(The aquavit idea is from another variant in Berry’s Remixed, a version called the “Viking Fog Cutter.”)

The equal parts of lemon and orange soften the sharpness of the juice mix, but lets enough of the original lemon flavor through to avoid turning the Fog Cutter into an orange juice drink. Reducing the lemon also seems to let the spirits come forward a bit more, too; the rum mix has more presence, and the brandy just barely starts to appear.

This version optionally increases the gin to a full ounce; it’s just enough to let it play a more forward role in the drink, with the formerly lost juniper finally showing up in mid-palate.

Mint (detail), photo © 2014 Douglas M. Ford. All rights reserved.And you can blend your rums, Don the Beachcomber style: cut back the light Puerto Rican rum and add Demerara or Jamaican if you want to have a little more of a rum presence in the drink. The Appleton 12 works very well, and plays its supporting role very well. If you want to completely defy Trader Vic and bring the rum to the fore, Smith and Cross Jamaican is your rum.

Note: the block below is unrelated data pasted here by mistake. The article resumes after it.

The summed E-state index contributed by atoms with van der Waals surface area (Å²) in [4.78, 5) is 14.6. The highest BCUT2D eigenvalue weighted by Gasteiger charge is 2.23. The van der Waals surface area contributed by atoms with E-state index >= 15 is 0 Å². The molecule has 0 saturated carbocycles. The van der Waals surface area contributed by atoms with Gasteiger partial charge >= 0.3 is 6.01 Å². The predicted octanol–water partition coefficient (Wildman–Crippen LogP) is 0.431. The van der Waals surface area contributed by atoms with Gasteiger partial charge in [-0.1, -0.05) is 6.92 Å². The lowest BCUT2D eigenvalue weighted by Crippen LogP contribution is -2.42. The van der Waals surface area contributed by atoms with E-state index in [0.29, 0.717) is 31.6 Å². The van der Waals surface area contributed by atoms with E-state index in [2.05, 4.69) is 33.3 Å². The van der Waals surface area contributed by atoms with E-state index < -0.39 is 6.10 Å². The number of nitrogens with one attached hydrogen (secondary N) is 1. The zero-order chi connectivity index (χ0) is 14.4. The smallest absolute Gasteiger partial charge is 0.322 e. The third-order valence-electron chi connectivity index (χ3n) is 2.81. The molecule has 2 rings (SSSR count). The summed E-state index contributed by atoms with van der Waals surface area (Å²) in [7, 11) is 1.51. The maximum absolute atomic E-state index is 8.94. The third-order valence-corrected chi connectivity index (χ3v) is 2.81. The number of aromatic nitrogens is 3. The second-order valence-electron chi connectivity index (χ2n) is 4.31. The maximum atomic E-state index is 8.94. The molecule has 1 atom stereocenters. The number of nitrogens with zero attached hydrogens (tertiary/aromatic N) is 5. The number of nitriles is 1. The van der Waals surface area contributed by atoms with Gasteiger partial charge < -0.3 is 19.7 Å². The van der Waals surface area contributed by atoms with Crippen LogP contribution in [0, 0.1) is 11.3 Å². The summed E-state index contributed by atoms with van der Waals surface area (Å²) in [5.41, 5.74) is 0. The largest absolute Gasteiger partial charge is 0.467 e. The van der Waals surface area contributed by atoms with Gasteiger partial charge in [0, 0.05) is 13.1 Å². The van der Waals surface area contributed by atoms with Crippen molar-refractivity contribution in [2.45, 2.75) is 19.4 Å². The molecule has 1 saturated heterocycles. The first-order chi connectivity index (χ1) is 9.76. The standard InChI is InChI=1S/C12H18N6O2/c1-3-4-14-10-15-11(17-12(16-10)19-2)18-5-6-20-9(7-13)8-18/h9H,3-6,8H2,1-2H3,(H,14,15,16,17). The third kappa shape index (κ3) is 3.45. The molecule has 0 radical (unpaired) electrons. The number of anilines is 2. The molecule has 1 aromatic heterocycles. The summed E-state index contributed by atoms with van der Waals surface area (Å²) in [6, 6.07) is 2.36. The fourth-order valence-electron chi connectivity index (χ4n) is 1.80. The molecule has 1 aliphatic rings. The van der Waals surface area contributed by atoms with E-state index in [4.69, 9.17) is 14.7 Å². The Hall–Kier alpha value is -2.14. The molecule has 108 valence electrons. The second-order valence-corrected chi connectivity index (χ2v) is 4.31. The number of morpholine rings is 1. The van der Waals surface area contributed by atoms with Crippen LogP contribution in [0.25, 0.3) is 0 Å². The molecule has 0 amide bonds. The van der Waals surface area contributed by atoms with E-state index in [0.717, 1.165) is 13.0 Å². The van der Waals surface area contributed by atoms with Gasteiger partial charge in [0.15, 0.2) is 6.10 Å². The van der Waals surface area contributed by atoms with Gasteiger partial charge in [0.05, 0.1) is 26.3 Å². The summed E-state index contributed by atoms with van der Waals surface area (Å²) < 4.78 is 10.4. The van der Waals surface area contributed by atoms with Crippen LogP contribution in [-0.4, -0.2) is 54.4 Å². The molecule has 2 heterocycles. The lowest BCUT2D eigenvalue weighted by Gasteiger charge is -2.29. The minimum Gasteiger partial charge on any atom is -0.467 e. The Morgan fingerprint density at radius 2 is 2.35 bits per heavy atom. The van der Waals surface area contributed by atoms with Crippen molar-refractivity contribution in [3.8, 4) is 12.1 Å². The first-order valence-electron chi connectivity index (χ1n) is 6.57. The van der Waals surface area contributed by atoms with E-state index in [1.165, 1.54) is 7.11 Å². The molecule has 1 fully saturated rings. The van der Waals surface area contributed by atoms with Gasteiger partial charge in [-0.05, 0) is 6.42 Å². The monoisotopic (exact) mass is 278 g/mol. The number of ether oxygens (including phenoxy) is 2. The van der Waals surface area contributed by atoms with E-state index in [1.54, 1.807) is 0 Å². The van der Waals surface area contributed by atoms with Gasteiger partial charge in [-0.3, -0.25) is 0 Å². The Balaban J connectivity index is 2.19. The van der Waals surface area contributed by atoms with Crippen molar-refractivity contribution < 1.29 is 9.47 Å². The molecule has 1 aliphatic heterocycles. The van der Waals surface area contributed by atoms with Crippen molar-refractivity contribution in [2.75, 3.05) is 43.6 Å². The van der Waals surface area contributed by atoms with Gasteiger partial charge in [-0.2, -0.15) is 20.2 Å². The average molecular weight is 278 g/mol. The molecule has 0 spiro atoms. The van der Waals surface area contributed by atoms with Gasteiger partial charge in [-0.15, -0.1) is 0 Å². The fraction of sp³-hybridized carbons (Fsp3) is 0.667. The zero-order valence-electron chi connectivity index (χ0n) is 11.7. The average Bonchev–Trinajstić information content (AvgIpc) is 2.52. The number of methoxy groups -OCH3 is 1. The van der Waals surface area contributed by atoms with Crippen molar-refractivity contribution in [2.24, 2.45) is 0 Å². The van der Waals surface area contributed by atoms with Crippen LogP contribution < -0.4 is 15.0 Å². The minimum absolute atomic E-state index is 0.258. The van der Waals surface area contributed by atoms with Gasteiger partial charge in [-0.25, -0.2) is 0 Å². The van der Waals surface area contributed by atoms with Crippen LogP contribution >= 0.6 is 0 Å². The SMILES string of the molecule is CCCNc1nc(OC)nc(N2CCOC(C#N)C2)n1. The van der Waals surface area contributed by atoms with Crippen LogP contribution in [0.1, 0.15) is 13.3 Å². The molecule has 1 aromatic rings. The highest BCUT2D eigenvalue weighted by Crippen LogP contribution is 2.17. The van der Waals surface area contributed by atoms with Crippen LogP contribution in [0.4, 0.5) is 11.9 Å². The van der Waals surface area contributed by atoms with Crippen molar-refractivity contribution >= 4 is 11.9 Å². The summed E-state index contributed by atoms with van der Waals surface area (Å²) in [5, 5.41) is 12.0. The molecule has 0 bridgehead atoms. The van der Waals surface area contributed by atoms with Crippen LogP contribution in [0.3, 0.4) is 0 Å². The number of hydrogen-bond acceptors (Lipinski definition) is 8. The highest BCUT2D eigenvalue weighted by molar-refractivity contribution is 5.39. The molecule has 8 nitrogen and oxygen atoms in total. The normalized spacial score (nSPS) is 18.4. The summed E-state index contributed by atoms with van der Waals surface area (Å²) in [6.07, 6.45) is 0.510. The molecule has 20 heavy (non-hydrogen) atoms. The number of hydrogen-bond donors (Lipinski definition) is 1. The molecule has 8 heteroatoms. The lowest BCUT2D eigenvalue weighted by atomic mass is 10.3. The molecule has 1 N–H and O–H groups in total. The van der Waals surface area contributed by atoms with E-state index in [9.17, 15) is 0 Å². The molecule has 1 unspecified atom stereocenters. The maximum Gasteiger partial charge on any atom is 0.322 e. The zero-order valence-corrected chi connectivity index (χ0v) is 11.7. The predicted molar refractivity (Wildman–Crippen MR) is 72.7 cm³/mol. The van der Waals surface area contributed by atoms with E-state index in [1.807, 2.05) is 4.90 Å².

Trader Vic never published a garnish for the Fog Cutter, but no Tiki drink ever went out stark naked. Illustrations usually show a sprig of fresh mint and the ubiquitous straw.

So what have I learned?  I’m not the first to be suspicious of “too many spirits” in a drink. Patrick Duffy hit on the same subject in the preface to his Official Mixer’s Manual. Publishing close on the heels of Repeal and its excesses, Duffy prefaced his volume:

“… we cannot approve [drinks] which include Gin, Scotch, Brandy, Vermouth and cream in one drink. Nor indeed, can we give our support to any concoction consisting of Gin and Rye, Gin and Scotch, Gin and Brandy or to any beverage where two kinds of strong liquor are included especially when they are shaken together with bitters, cream and Raspberry Syrup.”

He was clearly being theatrical, even facetious, but his message is clear: don’t jumble a lot of spirits together.

But we also know that he didn’t have the benefit of knowing Vic Bergeron…